I can still remember what the broken clock looked like with all the glittering glass on the floor. My friend Joey and I were playing in his house. Minutes before his mom had come to warn us not to rough-house inside. Joey had complied but I had not. I still remember the pillow arching through the air, missing Joey and smashing into an antique style clock that rested on nearby table. We stood for a long time, gazing at it’s shattered delicacy.
“We gotta’ tell my mom what happened.”
I couldn’t breathe. This was all my fault. My ruination had come nigh.
“Will you tell her for me?” I pleaded.
Joey looked at me with narrowed eyes. “But you did this.”
“I know and I’m sorry, but you gotta’ tell her, I can’t do it!” After a lot of pleading and promising lifelong servitude, Joey relented and stood for me to confess the crime to his mom.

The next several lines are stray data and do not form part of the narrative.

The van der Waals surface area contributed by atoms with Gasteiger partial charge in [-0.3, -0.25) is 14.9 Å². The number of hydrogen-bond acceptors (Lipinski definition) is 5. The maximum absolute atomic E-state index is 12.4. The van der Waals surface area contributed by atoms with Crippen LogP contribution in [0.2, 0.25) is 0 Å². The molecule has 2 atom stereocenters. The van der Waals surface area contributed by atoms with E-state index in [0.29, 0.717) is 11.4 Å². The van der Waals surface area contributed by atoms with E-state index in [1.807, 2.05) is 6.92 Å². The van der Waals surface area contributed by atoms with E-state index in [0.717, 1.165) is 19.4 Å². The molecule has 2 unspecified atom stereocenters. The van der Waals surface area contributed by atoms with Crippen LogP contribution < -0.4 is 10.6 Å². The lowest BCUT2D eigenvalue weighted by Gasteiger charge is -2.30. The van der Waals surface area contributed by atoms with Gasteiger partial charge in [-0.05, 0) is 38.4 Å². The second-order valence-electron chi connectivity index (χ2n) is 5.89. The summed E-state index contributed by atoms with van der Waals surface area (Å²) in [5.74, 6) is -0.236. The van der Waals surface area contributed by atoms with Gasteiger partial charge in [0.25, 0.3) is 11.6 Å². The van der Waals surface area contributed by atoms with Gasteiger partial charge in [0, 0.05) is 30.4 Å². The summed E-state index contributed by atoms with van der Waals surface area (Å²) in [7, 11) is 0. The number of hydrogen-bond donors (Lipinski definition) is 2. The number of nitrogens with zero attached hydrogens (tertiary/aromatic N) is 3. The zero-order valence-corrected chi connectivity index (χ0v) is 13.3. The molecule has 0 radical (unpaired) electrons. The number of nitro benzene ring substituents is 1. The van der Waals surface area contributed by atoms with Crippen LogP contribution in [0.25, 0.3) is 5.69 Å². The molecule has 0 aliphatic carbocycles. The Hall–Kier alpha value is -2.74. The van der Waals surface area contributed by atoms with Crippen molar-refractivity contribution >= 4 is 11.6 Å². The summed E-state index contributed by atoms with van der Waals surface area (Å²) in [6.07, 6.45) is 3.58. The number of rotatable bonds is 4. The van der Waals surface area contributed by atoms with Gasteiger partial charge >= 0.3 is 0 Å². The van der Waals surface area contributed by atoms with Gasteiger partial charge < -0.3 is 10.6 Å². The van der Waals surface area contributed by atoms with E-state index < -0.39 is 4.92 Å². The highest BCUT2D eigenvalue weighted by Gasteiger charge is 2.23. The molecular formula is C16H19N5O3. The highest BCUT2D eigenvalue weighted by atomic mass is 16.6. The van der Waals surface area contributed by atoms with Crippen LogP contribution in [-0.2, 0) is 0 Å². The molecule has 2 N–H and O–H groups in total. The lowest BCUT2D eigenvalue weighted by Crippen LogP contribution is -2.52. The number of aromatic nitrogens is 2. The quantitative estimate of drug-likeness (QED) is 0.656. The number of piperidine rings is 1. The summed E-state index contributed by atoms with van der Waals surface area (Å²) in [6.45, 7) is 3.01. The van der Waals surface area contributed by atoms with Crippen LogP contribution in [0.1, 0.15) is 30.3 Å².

I needed a mediator. Someone to plead my case for mercy.
That’s the whole idea of priesthood in any religion that employs them. Humans who mediate between heaven and earth – advocates for humanity before God. That, the writer of Hebrews says, is what Jesus has come to do in perfection.
This Sunday we’ll be reading Hebrews 4:14-5:10 where the writer describes Jesus as our Great High Priest. The priesthood was central to the worship of ancient Israel. The writer, still asserting that Jesus is greater than all that came before him, expresses that the priesthood was merely a picture of who Jesus would be to us.
As you read through the section – and I advise doing it all in one fell swoop – look at the adjectives used to describe Jesus as our mediator. What are they, and what image of God do they convey? What qualifications for being High Priest does the writer mention? In what way did Jesus fulfill those qualifications?
Chapter 4 verse 16 is a powerful and revolutionary invitation. What do you feel when reading it? Reluctance, acceptance, relief…what?
How do you think having Jesus as a mediator between earth and heaven changes the dynamic and distinguishes Christianity from so many other religions? In what ways can we derive grace from having him as our advocate?
This is going to be such and encouraging study – hope to see you there!